FSCS Interim Levy - Annual Plan Update
3rd July 2013
In response to feedback received during the consultation on the recent review of the FSCS’ funding, carried out by the FSA, FSCS has drafted two papers. The first outlines FSCS’ approach to raising levies, borrowing and its funding more generally and the second is the approach FSCS is intending to take to calculate expected 36 month compensation costs.
The paper on FSCS’ funding policy outlines FSCS’ approach as to how FSCS exercises its funding powers and discretions. The policy explains to levypayers FSCS’ current and expected future application of the rules around levying, borrowing and recoveries.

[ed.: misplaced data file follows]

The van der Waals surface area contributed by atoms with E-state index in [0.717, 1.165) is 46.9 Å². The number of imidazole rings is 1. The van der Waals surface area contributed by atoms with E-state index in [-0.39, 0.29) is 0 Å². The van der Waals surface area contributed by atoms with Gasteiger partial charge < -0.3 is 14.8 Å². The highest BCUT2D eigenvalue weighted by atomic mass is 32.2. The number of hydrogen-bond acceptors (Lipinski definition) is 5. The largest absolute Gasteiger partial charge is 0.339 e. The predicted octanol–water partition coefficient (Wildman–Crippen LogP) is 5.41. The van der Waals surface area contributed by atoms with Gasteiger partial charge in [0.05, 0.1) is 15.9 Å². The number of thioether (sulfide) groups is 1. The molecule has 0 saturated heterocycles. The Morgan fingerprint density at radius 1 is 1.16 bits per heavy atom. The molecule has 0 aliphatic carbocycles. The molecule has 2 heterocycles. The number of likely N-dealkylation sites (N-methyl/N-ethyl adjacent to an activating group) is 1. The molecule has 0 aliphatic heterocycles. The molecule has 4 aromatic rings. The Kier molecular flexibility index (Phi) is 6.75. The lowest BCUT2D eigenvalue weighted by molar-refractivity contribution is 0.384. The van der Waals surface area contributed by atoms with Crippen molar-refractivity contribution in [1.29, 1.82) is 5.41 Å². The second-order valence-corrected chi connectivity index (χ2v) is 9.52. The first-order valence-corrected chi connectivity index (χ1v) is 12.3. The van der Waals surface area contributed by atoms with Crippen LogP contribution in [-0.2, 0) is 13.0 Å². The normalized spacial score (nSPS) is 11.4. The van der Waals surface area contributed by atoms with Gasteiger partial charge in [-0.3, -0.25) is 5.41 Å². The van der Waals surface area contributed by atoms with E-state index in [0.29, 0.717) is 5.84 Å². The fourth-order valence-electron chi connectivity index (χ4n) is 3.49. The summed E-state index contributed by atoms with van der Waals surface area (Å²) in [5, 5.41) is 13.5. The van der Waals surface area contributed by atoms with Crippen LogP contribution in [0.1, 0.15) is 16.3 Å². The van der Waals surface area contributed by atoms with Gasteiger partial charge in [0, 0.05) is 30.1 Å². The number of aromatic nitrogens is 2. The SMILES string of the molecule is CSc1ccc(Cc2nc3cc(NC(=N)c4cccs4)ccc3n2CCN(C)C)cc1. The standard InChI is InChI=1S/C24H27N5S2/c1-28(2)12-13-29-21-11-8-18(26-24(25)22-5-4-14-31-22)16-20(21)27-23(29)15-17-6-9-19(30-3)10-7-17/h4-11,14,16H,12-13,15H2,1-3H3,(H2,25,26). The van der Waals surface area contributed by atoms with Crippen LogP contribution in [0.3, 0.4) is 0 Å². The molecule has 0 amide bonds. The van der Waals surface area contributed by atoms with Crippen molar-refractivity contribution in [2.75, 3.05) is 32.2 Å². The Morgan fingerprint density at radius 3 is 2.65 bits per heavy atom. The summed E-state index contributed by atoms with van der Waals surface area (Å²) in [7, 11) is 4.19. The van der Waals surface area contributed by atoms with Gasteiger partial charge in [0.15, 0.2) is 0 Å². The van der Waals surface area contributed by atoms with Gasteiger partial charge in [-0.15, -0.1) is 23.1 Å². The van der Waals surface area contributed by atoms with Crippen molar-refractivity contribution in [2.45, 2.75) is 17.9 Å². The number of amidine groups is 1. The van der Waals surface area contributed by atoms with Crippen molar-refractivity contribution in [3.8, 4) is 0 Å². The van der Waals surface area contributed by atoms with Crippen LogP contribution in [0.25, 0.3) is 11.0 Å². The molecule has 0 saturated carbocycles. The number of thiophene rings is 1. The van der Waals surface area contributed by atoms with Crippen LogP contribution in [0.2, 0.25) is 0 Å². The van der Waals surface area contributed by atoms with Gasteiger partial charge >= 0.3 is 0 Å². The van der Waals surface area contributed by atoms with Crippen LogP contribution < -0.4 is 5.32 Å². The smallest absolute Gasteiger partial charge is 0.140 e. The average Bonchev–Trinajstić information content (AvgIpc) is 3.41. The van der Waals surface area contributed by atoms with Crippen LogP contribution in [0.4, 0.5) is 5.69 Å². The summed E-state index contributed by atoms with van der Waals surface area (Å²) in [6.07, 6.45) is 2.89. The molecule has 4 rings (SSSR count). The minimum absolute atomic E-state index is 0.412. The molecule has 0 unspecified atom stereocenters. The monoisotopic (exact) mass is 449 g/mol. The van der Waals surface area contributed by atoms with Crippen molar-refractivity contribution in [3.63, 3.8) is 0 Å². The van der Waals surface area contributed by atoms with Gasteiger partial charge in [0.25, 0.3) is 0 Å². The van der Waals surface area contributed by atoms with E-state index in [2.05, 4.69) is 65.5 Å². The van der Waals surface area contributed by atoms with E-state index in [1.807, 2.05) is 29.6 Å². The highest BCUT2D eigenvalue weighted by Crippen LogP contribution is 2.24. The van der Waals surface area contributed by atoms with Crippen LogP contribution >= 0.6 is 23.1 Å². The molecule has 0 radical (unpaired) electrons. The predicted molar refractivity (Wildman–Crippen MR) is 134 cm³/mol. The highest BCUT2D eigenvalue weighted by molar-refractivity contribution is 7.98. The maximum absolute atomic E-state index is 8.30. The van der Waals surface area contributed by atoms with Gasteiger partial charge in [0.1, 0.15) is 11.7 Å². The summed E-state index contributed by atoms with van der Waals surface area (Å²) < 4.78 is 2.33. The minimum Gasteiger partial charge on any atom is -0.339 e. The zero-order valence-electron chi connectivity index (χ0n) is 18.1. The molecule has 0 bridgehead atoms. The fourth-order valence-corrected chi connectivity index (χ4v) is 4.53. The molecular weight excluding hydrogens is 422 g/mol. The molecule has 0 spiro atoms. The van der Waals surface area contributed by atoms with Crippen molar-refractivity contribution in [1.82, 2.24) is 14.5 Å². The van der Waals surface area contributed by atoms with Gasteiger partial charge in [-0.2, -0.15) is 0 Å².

The new funding arrangements will allow FSCS to raise a levy for the compensation costs it expects to incur in the 12 months following the date of the levy or, if greater, one third of the compensation costs it expects to incur in the 36 months following the date of the levy (save for the deposit taking class). This rule comes into force on 1 April 2014 and will apply to firms authorised by both new regulators, the FCA and the PRA (the bodies that replaced the FSA with effect from 1 April 2013).
FSCS has been considering how it will apply this rule and is keen to engage with the industry in relation to the approach to calculating the expected 36 month compensation costs. FSCS is publishing a paper setting out the proposed approach and invites responses from the industry and other stakeholders to the paper and in particular to two questions:
1. What are your views of the FSCS’ preferred approach?
2. Are there any other approaches that FSCS should consider?
Please send any feedback on this paper to Sarah McShane – email@example.com by Wednesday 31 July 2013.